While plenty can change between now and then, we will provide a bit of an insight into players, how they performed at preseason testing, and some of our scouting notes on them from last year.

Next under the microscope in our AFL Draft watch is versatile Glenelg product Luke Edwards, who is eligible to be drafted by Adelaide under the father-son rule in 2020 given his father, Tyson‘s 321-game career with the Crows.

One of six Tigers to be named in the South Australian Academy Hub, Edwards is arguably the most credentialed of the lot having already featured at SANFL Reserves level, and in all four of South Australia’s Under 18 fixtures last year as a bottom-ager.

In 2020, the 187cm prospect will be looking to ply his trade more prominently through the engine room, utilising his solid frame and outstanding contested ball work after proving his worth as a rebounding half-back throughout 2019.

A lower back niggle prevented Edwards from completing a full preseason and participating in the fitness testing day, though he will be raring to go should the class of 2020 get back on the park.

PLAYER PAGE:

Luke Edwards

Height: 187.2cm
Weight: 80.7kg
Position: Inside midfielder/half-back

2019 SANFL U18 STATS: 8 games | 22.5 disposals | 4.4 marks | 5.8 tackles | 5.1 clearances | 4.6 inside 50s | 1 goal

2019 U18 NATIONAL CHAMPIONSHIPS STATS: 4 games | 18.8 disposals | 4.3 marks | 3.3 tackles | 2.75 rebound 50s | 1.5 inside 50s

Strengths: Versatility, contested ball, reading the play, efficiency
Improvements: Explosive speed, contested marking

QUOTES FROM PRE-SEASON:

Preferred position… “(Midfield) is where I’ll probably be playing mostly through the state champs. But it’s obviously good to be able to be that versatile type of player – go through the mid, down back.

“I enjoy playing through the mid probably more, I find it easier than playing down back so hopefully through the mid a little bit more, find more of the ball which would be good.”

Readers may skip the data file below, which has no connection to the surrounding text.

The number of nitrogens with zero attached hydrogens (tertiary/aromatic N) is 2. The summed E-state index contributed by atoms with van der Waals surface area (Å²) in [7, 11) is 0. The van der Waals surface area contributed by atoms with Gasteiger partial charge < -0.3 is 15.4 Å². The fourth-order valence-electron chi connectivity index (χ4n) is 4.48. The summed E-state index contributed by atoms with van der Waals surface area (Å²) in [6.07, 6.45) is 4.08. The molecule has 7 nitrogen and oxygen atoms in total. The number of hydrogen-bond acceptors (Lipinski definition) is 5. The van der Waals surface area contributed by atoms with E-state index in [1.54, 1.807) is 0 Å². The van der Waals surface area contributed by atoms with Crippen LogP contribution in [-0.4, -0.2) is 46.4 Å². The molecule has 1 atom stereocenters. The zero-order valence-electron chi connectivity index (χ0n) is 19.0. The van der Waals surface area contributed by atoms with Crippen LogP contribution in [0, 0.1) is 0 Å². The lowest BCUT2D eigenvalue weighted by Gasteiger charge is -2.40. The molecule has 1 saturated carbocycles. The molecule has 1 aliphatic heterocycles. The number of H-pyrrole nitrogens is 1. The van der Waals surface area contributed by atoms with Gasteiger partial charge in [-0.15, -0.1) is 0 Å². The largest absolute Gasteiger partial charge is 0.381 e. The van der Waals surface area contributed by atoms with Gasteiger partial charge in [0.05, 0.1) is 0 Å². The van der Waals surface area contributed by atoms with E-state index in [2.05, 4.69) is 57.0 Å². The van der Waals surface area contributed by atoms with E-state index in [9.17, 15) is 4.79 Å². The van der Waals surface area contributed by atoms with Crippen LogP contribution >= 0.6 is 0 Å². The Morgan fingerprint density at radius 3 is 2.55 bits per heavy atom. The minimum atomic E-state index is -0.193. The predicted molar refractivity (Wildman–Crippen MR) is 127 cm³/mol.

2020 goals… “Hopefully I can play some senior footy, play a couple of League games if that’s before state champs or after state champs. “Obviously I’ve got my older brother (Jackson) who’s come down again so if I could play with him as well that’d be pretty cool.

“And hopefully by the end of the year, get drafted but we’ll just wait and see what happens with that.”

Working on… “Probably just that contested marking if I want to go down back or if I want to go up forward. “Just being able to be that player who can run and crash a few packs like Kaine Baldwin and take some big marks, that’d be pretty cool.”

GET TO KNOW GLENELG’S UNDER 18s

SCOUTING NOTES:

Under 17 Futures All Star Game

By: Michael Alvaro

The potential Adelaide father-son has composure beyond his years and looks a versatile type. Starting in his usual half-back role, Edwards showed great poise in his disposal coming out of defence and worked hard to impact the play further afield once he had released the ball himself.

His intercept marking game was also sound, reading the ball well in flight to get in the right position on defensive wing. He is the accumulating type in the backline, but looks a different player once thrown into the midfield with his strong hands and frame allowing him to play that inside game.

Open Schools Cup Grand Final vs. PAC

By: Michael Alvaro

Adelaide fans would want to be keeping the potential father-son’s progress on the down-low, but he keeps on showing good signs of form. Edwards’ quick and clean hands in congestion were outstanding, flicking the ball out effectively to his runners and staying strong through the hips under tackling pressure.